Common pesticide inhibits brain development in frogs

September 06, 2018

New research published in Environmental Toxicology & Chemistry reveals that low doses of a commonly used pesticide potentially harm the Northern Leopard frog by inhibiting their brain development.

The pesticide chlorpyifos, which has been used since 1965 in both agricultural and non-agricultural areas, had clear effects on Northern Leopard tadpoles' neurodevelopment, even in situations where the pesticide did not cause a decline in the amphibians' food source.

"Organophosphorous pesticides contaminate surface waters throughout the U.S. exposing both animals and humans to these chemicals, often at very low, presumably innocuous levels. However, this study demonstrates that exposure to these contaminants, even at these low concentrations, impacts vertebrate neurodevelopment," said lead author Sara McClelland, of Duquesne University, in Pittsburgh.
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Additional Information

Link to Study: https://onlinelibrary.wiley.com/doi/10.1002/etc.4240

About Journal

The Society of Environmental Toxicology and Chemistry (SETAC) publishes two journals: Environmental Toxicology and Chemistry (ET&C) and Integrated Environmental Assessment and Management (IEAM). Environmental Toxicology and Chemistry is dedicated to furthering scientific knowledge and disseminating information on environmental toxicology and chemistry, including the application of these sciences to risk assessment. Integrated Environmental Assessment and Management focuses on the application of science in environmental decision-making, regulation, and management, including aspects of policy and law, and the development of scientifically sound approaches to environmental problem solving. Together, these journals provide a forum for professionals in academia, business, government, and other segments of society involved in the use, protection, and management of the environment for the enhancement of ecological health and human welfare.

Environmental Toxicology and Chemistry is interdisciplinary in scope and integrates the fields of environmental toxicology; environmental, analytical, and molecular chemistry; ecology; physiology; biochemistry; microbiology; genetics; genomics; environmental engineering; chemical, environmental, and biological modeling; epidemiology; and earth sciences. ET&C seeks to publish papers describing original experimental or theoretical work that significantly advances understanding in the area of environmental toxicology, environmental chemistry and hazard/risk assessment. Emphasis is given to papers that enhance capabilities for the prediction, measurement, and assessment of the fate and effects of chemicals in the environment, rather than simply providing additional data. The scientific impact of papers is judged in terms of the breadth and depth of the findings and the expected influence on existing or future scientific practice. Methodological papers must make clear not only how the work differs from existing practice, but the significance of these differences to the field. Site-based research or monitoring must have regional or global implications beyond the particular site, such as evaluating processes, mechanisms, or theory under a natural environmental setting.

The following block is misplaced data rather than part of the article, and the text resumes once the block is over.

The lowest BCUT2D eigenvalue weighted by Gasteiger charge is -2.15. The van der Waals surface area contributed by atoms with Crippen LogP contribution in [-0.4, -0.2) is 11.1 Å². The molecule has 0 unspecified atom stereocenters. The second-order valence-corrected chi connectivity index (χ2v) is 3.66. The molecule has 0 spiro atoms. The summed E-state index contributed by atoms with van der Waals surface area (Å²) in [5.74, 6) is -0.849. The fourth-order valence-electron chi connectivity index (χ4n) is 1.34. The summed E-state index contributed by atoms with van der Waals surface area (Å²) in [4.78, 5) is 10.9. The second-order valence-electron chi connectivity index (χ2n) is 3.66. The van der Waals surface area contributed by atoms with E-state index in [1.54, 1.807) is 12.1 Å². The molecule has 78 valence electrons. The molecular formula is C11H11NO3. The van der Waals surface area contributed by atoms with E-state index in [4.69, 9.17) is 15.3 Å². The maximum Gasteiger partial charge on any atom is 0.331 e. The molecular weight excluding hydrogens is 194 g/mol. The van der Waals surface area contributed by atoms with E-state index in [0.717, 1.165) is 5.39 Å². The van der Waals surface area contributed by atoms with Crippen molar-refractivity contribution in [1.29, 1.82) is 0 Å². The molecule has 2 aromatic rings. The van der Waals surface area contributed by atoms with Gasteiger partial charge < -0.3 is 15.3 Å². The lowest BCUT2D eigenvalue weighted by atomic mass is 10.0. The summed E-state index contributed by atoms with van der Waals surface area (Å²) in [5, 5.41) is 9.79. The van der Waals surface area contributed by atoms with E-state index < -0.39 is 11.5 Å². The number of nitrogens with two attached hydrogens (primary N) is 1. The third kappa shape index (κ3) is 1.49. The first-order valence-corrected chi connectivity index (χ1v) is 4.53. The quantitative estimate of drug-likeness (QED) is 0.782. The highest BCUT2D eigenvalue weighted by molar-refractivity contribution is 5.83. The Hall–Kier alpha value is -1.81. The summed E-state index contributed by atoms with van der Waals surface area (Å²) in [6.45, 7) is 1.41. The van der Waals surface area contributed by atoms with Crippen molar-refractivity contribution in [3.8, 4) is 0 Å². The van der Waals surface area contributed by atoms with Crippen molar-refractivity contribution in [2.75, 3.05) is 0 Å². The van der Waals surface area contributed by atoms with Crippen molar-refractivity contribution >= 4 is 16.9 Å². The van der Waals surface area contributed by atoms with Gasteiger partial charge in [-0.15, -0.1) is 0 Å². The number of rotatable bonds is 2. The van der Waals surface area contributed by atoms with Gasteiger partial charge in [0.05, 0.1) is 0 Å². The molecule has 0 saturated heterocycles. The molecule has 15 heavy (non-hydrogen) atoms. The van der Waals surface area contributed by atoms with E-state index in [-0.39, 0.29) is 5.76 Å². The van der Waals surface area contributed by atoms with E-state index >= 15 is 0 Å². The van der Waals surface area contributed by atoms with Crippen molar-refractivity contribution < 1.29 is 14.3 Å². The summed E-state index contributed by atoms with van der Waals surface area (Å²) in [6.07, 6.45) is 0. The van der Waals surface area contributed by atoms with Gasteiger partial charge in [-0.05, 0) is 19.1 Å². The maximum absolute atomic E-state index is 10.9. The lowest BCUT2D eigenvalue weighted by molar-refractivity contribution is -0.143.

About Wiley

Wiley is a global leader in education and scholarly research. Our online scientific, technical, medical, and scholarly journals, combined with our digital learning, assessment and certification solutions help universities, learned societies, businesses, governments and individuals increase the academic and professional impact of their work. For more than 210 years, we have delivered consistent performance to our stakeholders. The company's website can be accessed at http://www.wiley.com.

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